Meeting Mount Kailash: Day 8 (Ultimate Elevation 4750M / 15583FT)
July 16, 2010, 5:20 pm
Filed under: Uncategorized

Today was made up of so many glorious firsts.  We spent the morning driving several thousand feet further up the Plateau to reach Lakes Manasarovar and Rakshastal, and the area that is the source of four of Asia’s major rivers. 

Pictured from above, Lake Rakshastal is on the left and Lake Manasarovar on the right.  We followed the road up the strip of land that separates the two:

It was just before reaching the shore of Rakshastal that we caught our first sight of Mount Kailash.  An incredible moment.  I couldn’t keep my eyes off her for the next week that we spent in the area.  We then stopped our caravan beside Rakshastal; so serene and untouched– mostly because it’s considered EVIL:

Known as “demon” or “poison” lake, a web of mythology has been spun around this gorgeous place by both Hindus and Buddhist throughout the past few millennia.  By Hindus, it’s considered to be the residence of Ravana, the ten-headed demon king of Ceylon (not good).  I didn’t get to the bottom of what Buddhists see as so dark and evil about this lake.  The main issue for Tibetans seemed to revolve around its saline content.  Nevertheless, this “poison” lake is the source of the mighty Sutlej River that feeds parts of northern India and Pakistan.  Its waters also flow into its much favored sister, Lake Manasarovar, via a narrow, umbilical cord-like canal called the Ganga Chu.   Anyway, I see the mythology surrounding Rakshastal as an ironically lucky conservation strategy for this “evil” lake. 

Below our group member (and beloved Kiwi photographer) Craig Potten sets up for his first shots of Kailash and the Rakshastal:

And on our way out he found something to take along with us.  Stones from the Kailash area also have their own mythology.  As physical pieces of this holy region, they are sacred.  I’ve heard stories of such stones having the ability to bestow blessings, help cure illness, and have a magnetic charge that can make a compass spin out of control. 

We then drove toward our next most important meeting of the day, that with Lake Manasarovar.  But on our way we stopped for an unplanned encounter with two gorgeous wolves:

I’ve never seen wolves in Tibet before, but on this journey we seemed to be followed by them.  Our guide, Tashi, saw two wolves on her way to pick us up from the border just the day before.  And we had one more encounter just a few days later as we were en route to Guge.  Unfortunately, I was down in a ditch at the time losing my stomach and wasn’t able to give them a proper hello.

The view from our Cruiser with Lake Rakshastal to the left:

We also passed the holy mountain of Gurla Mandhata (25,242ft) on our way.  (I love the name of that mountain, go ahead and say it a few times to yourself).  Its peak has been ascended by several expedition teams from abroad since the area was opened in the 1980s.  Tibetans don’t bother with the peak, they focus on the long pilgrimage route that circumambulates its base:

We then made it to the western shore of Lake Manasarovar (or Mapam Yum Tso in Tibetan), the highest body of fresh water in the world.  It’s also among the most important sacred sites in Buddhist and Hindu cosmology.  For Hindus, it’s customary to strip down and jump in as it is believed to cleanse all sins.  Chloe and I had all intentions set on doing just that but this particularly muddy and dank part of the shoreline coupled with the cold at that altitude kept us clothed.  Most of us did touch the water though, so at least our hands are now sin free!  We also drank quite a bit of it (once boiled) and that is also said to do the job.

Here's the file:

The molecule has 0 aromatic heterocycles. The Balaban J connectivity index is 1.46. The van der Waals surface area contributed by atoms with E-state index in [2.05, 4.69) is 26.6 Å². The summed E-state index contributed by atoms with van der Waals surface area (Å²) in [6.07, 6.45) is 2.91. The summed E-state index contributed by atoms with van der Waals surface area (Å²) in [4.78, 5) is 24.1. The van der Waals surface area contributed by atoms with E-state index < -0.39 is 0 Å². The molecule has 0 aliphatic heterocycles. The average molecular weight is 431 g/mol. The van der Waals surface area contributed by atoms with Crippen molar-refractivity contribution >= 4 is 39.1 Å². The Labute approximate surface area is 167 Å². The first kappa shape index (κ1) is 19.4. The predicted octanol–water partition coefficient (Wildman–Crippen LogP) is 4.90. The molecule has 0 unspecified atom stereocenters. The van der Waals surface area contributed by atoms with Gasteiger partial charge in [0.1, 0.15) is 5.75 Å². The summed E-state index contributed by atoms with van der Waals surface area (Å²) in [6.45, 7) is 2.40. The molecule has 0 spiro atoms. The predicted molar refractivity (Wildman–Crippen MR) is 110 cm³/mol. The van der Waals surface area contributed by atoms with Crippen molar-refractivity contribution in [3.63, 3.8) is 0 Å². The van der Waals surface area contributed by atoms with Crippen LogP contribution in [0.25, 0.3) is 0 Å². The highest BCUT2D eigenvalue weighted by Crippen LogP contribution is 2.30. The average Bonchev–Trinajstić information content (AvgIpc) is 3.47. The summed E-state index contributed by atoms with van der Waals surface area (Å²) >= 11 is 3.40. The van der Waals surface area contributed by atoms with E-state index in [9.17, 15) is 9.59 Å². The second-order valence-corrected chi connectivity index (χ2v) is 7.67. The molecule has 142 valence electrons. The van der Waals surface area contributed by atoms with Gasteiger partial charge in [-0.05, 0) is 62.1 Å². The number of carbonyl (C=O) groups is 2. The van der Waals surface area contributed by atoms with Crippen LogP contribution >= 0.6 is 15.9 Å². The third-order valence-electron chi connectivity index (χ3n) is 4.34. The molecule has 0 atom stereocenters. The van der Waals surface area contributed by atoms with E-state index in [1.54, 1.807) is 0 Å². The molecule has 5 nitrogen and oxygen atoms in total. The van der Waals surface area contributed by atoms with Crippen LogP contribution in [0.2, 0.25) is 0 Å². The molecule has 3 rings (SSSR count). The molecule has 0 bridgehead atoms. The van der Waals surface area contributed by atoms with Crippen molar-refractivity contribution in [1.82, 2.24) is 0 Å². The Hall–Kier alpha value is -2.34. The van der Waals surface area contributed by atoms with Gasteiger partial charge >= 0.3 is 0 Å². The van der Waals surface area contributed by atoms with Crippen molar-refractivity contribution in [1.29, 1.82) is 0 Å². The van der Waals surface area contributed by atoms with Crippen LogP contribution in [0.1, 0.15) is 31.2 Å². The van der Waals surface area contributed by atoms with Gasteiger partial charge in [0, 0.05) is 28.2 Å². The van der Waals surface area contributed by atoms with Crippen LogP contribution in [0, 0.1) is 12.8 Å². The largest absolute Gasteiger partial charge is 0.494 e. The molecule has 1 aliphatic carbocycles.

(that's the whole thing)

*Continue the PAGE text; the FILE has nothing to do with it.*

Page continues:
The handsome Le Gros men:

We then moved on to our ultimate destination, Mount Kailash.  It was the night before the full moon of Saga Dawa, the holiest day of the Buddhist calendar.  We camped near hundreds and hundreds of pilgrims (and a fair amount of domestic & foreign tourists) in a meadow below the south face of the mountain awaiting the festivities of the next day.

The prayer flags at Darboche, the focal point for the Saga Dawa ceremonies:

Sunset and moonrise:

The altitude gain made it hard to sleep, but much of what kept me up that night was the constant desire to look out at the mountain and see what she was doing.  Was she completely aglow in the light of the nearly full moon?  Was she now accompanied by even more stars?  What would sunrise look like?  Was she doing anything particularly magical?  Our tent was unfortunately facing the wrong way so I couldn’t unzip the fly and have a sneaky peek at her between dozes, so I just lay there and let my imagination whirl away…

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4 Comments so far
Leave a comment

A lovely read and great pics! I’m enchanted by the wolf sightings. A protective omen?

Comment by veronique

I like to think so, especially that they came in pairs, though I need to ask more Tibetans about their take on wolf sightings and local lore. We did make it safely though so I think they proved to be a protective omen indeed…

So good their pop.s are back after decades of poaching!

Comment by wayuphigh

What lovely photos. Did you take them? Lovely!

Comment by Joshua

Yes! Well all but the one taken by satellite (mine’s been in the shop). Oh– and the one I just added of the wolves. Thanks J-man.

Comment by wayuphigh




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